Since Microsoft's announcement at the Professional Developer's Conference (PDC) in July, the computing world has been abuzz with .NET. A major part of the .NET Framework is Active Server Pages + (ASP+). This technology, although it won't ship in production for many months, is exciting to ASP developers and IIS administrators alike. For ASP developers, ASP+ looks similar to ASP; however, it's more structured than the ASP 3.0 that runs in IIS 5.0. For IIS administrators, ASP+ looks much different under the hood.
Until the .NET Framework, ASP was just an OS add-on, an Internet Server API (ISAPI) DLL, and a few system components. ASP+ sits on top of the core OS and is almost entirely component based and modularized. Every page, object, and HTML element you use can be a runtime component object. All that said, let's jump into some of the major features of ASP+.
New Programming Model
ASP+ pages have a programming model similar to Visual Basic (VB) forms. (You might have heard these called ASP+ Web forms.) ASP+ pages use server-side controls to facilitate state management, which lets developers retain form values between pages.
Cleaner, Easier Code
Rich Server Controls
ASP+ already includes a number of rich server controls that you can leverage to create more complex HTML elements. These controls let you write code to set the properties of these controls at runtime. A calendar control and a variety of grid, table, and list controls are a few examples of controls already included in the .NET prerelease.
XML Configuration Files
Components now use XML configuration files in ASP+ so you no longer need to register components on the server. You can deploy applications using File-Copy commands, Microsoft FrontPage Server Extensions, or FTP.
Easy-to-Maintain Session State
By seamlessly managing hidden form variables on the client side, ASP+ lets you easily maintain a user's session state even across Web farms.
Solid Error-Handling Architecture
ASP+ finally gives developers a solid error-handling, debugging, and tracking architecture. Debugging is now seamless across disparate languages. You can now step from one language, such as VB, straight into a C++ component, back to VB, and then to a C# (C sharp) component.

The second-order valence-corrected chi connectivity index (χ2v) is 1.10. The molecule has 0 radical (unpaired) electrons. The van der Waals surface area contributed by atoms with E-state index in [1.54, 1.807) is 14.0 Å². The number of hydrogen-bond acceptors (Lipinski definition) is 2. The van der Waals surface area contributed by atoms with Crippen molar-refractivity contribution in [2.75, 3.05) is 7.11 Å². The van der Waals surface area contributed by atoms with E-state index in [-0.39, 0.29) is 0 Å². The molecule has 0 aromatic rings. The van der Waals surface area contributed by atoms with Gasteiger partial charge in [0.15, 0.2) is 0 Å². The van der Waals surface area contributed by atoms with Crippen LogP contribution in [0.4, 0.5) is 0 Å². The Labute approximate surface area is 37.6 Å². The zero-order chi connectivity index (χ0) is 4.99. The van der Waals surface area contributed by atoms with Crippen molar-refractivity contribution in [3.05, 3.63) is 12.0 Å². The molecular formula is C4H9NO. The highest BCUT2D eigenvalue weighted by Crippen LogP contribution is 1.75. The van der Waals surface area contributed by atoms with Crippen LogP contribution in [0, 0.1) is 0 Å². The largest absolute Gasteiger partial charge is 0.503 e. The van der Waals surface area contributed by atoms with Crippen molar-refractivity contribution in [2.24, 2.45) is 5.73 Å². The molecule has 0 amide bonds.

New security-management features in ASP+ provide IIS administrators and developers with many different kinds of authentication, including HTML forms-based authentication in which ASP+ creates and manages custom logon pages. You are no longer pigeonholed by the default browser logon prompt (e.g., with Windows 2000 Integrated and Windows NT 4.0 NT LAN Manager—NTLM—authentication).
ASP+ has server-side caching, which lets developers persist all types of data and objects for reuse in ASP+ pages. In addition, the ASP+ runtime can also cache output from ASP+ pages, facilitating lightning-quick performance.
A rich set of class libraries comes with ASP+, which makes writing powerful Web applications easier. These libraries include data-access components, components for reading and writing the event log, components for Microsoft Message Queue Server (MSMQ), SMTP components, and encryption components.
In short, Microsoft is designing ASP+ from the ground up to overcome the limitations of ASP. ASP+ combines the power to build more complex Web applications with the reduced requirements of developer time. For more information about ASP+, visit the Microsoft Developer Network (MSDN) Web site, where you'll also find the .NET Framework software development kit (SDK), which includes ASP+.